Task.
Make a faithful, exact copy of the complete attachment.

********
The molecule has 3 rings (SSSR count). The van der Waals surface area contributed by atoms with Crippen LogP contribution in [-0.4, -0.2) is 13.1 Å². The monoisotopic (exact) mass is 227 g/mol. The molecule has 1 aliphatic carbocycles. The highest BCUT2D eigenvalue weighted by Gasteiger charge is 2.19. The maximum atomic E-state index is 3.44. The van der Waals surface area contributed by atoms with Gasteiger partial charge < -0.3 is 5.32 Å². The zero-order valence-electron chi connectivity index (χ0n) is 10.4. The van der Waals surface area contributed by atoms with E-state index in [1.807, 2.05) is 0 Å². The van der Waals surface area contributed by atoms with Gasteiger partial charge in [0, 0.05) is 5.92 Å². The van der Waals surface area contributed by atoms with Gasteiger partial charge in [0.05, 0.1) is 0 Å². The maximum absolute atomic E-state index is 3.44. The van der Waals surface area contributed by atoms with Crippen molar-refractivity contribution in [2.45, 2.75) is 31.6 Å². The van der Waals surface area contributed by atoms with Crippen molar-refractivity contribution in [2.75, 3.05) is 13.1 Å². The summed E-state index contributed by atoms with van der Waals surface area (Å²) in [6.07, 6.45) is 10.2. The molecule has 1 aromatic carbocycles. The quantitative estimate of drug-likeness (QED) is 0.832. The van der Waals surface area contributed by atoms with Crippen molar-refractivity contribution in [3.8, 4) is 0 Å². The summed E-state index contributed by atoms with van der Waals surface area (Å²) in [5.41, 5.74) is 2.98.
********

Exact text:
The molecule has 3 rings (SSSR count). The van der Waals surface area contributed by atoms with Crippen LogP contribution in [-0.4, -0.2) is 13.1 Å². The monoisotopic (exact) mass is 227 g/mol. The molecule has 1 aliphatic carbocycles. The highest BCUT2D eigenvalue weighted by Gasteiger charge is 2.19. The maximum atomic E-state index is 3.44. The van der Waals surface area contributed by atoms with Gasteiger partial charge < -0.3 is 5.32 Å². The zero-order valence-electron chi connectivity index (χ0n) is 10.4. The van der Waals surface area contributed by atoms with E-state index in [1.807, 2.05) is 0 Å². The van der Waals surface area contributed by atoms with Gasteiger partial charge in [0, 0.05) is 5.92 Å². The van der Waals surface area contributed by atoms with Gasteiger partial charge in [0.05, 0.1) is 0 Å². The maximum absolute atomic E-state index is 3.44. The van der Waals surface area contributed by atoms with Crippen molar-refractivity contribution in [2.45, 2.75) is 31.6 Å². The van der Waals surface area contributed by atoms with Crippen molar-refractivity contribution in [2.75, 3.05) is 13.1 Å². The summed E-state index contributed by atoms with van der Waals surface area (Å²) in [6.07, 6.45) is 10.2. The molecule has 1 aromatic carbocycles. The quantitative estimate of drug-likeness (QED) is 0.832. The van der Waals surface area contributed by atoms with Crippen molar-refractivity contribution in [3.8, 4) is 0 Å². The summed E-state index contributed by atoms with van der Waals surface area (Å²) in [5.41, 5.74) is 2.98.